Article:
• Ward off bladder infections - like cranberries, there are compounds found in blueberries that can help prevent bacteria from adhering to bladder walls, which can lead to infections.


How do you choose blueberries?


When selecting blueberries, they should be firm, dry and plump, with smooth skins.  Size is not necessarily an indicator of maturity.

You should also pay attention to the color – look for deep purple to bluish-black.  Reddish colored blueberries are not ripe yet.

Avoid soft shriveled blueberries, and juice stains may indicate the berries are bruised or damaged.




How do you store blueberries?

When you purchase fresh blueberries, store them in the refrigerator and rinse and eat within 10 days.  For best results, you should rinse blueberries just before eating.  But, if you decide to rinse right away, just be sure to dry them well before placing in the refrigerator to eliminate excess moisture which can cause them to deteriorate faster.

Blueberries also freeze beautifully!   It's your choice whether to wash them before or after freezing...just make sure they are dry before freezing.  When you thaw frozen blueberries, plan to eat them within 1-2 days for best results.


What can you do with blueberries?

This is the best part!  Fresh, in-season blueberries are literally bursting with flavor and are delicious in meals any time of the day – breakfast, lunch, dinner, snacks and even dessert!

One of our all-time favorites (and a favorite of so many Eat REAL America members) is the Sweet Surprise Corn Salad - it is mind-blowingly delicious!  Especially right now with all the freshly harvested in-season ingredients!

In a cooking demo at the farmers' market this past Saturday, one of the attendees said, "I was completely against the idea of putting vegetables and fruits together, but the flavor combination in this salad is delicious.  I am shocked!"

Check out our video to see how easy it is to prepare...



Here are some of our other favorite blueberry ideas:

Fruit Topped Dutch Baby Pancake

Blueberry Overnight Oats

Baked Oatmeal Cups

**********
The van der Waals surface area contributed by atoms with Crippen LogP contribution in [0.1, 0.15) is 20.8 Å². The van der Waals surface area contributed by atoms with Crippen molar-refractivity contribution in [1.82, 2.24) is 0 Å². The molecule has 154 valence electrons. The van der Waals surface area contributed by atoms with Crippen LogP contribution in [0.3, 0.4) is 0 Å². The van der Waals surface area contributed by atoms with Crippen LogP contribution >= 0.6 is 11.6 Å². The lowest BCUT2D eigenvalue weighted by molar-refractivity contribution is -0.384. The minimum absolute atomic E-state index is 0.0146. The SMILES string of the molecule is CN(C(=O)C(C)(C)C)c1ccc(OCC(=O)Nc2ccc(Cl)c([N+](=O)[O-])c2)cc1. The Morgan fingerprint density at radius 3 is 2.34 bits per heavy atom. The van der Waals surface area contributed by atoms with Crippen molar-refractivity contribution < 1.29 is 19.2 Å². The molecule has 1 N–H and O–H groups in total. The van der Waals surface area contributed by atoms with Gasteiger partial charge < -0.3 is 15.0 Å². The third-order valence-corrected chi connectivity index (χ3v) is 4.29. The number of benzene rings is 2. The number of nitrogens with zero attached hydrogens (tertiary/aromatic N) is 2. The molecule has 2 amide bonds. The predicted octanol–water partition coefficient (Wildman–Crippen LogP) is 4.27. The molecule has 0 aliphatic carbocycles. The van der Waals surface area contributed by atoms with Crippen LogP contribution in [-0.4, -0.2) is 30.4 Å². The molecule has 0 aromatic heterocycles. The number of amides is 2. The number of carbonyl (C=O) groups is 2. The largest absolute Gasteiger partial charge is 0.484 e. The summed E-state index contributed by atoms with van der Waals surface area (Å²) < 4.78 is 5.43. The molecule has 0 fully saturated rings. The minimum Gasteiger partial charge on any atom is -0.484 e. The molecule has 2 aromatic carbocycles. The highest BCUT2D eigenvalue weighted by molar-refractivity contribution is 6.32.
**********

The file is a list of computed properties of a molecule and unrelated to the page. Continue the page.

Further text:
Blueberry Muffins

Baked Blueberry Oatmeal

Blueberry Lemon Breakfast Cookies

Banana Oat Pancakes with Blueberry Sauce

Red, White & Blueberry Salad

Watermelon Blueberry Salad

Blueberry Corn Panzanella Salad

Salad with Addictive Spicy Pecans and Berries

Blueberry Apricot Spinach Salad

Grilled Chicken Sandwich with Basil and Blueberry Sauce

Goat Cheese Chicken with Blueberry Salsa

Pork Chops with Blueberry Ginger Relish

Berry and Raw Brownie Parfait

Red, White & Blueberry Popsicles

Mixed Berry Banana Ice Cream

Berry Chia Seed Pudding

Red, White, and Blueberry Spritzer

Mountain Berry Iced Tea






Buyer Beware!  

Keep in mind, blueberries are often used to create a “health halo” for processed foods like granola bars, muffins, cereals, yogurts and more.

Remember to take a look at the ingredients!

The "blueberry puree" found in the ingredient list in many processed foods could really just be a combination of sugar, corn syrup and food blueberries at all!  Keep reading those ingredient labels to make sure you are getting the REAL deal!



This is the perfect time of year to add blueberries to your meals and snacks…and to enjoy all the benefits these powerful little fruits have to offer!

Take the challenge and try blueberries - and other in-season fruits and vegetables - in different ways every week in July.

What better way to enjoy the flavors of summer?!